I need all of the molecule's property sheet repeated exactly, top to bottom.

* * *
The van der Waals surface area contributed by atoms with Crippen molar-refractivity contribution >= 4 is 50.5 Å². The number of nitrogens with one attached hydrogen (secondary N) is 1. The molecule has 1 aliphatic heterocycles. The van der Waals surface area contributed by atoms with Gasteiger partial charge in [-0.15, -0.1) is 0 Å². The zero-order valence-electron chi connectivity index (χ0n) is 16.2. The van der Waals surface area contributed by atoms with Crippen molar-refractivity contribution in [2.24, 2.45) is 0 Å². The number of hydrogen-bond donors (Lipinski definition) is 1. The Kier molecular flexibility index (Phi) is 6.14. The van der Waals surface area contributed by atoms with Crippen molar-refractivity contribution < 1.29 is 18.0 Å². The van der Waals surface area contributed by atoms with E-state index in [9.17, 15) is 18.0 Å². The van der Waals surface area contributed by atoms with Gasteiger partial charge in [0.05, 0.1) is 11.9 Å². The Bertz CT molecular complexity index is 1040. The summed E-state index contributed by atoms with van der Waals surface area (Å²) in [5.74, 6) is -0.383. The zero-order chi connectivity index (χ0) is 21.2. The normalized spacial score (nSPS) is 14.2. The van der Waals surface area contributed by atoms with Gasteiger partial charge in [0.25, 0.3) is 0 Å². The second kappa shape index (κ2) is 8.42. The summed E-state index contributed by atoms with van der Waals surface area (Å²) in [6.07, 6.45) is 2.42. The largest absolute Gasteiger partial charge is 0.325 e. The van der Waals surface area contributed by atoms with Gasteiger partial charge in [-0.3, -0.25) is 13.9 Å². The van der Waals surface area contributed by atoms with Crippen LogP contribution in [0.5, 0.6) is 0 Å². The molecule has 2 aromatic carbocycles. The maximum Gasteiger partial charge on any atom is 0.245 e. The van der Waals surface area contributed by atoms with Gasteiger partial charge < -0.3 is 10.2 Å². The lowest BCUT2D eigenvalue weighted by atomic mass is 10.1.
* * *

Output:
The van der Waals surface area contributed by atoms with Crippen molar-refractivity contribution >= 4 is 50.5 Å². The number of nitrogens with one attached hydrogen (secondary N) is 1. The molecule has 1 aliphatic heterocycles. The van der Waals surface area contributed by atoms with Gasteiger partial charge in [-0.15, -0.1) is 0 Å². The zero-order valence-electron chi connectivity index (χ0n) is 16.2. The van der Waals surface area contributed by atoms with Crippen molar-refractivity contribution in [2.24, 2.45) is 0 Å². The number of hydrogen-bond donors (Lipinski definition) is 1. The Kier molecular flexibility index (Phi) is 6.14. The van der Waals surface area contributed by atoms with Crippen molar-refractivity contribution < 1.29 is 18.0 Å². The van der Waals surface area contributed by atoms with E-state index in [9.17, 15) is 18.0 Å². The van der Waals surface area contributed by atoms with Gasteiger partial charge in [0.05, 0.1) is 11.9 Å². The Bertz CT molecular complexity index is 1040. The summed E-state index contributed by atoms with van der Waals surface area (Å²) in [5.74, 6) is -0.383. The zero-order chi connectivity index (χ0) is 21.2. The normalized spacial score (nSPS) is 14.2. The van der Waals surface area contributed by atoms with Gasteiger partial charge in [0.25, 0.3) is 0 Å². The second kappa shape index (κ2) is 8.42. The summed E-state index contributed by atoms with van der Waals surface area (Å²) in [6.07, 6.45) is 2.42. The largest absolute Gasteiger partial charge is 0.325 e. The van der Waals surface area contributed by atoms with Gasteiger partial charge in [-0.3, -0.25) is 13.9 Å². The van der Waals surface area contributed by atoms with Crippen LogP contribution in [0.5, 0.6) is 0 Å². The molecule has 2 aromatic carbocycles. The maximum Gasteiger partial charge on any atom is 0.245 e. The van der Waals surface area contributed by atoms with Gasteiger partial charge < -0.3 is 10.2 Å². The lowest BCUT2D eigenvalue weighted by atomic mass is 10.1.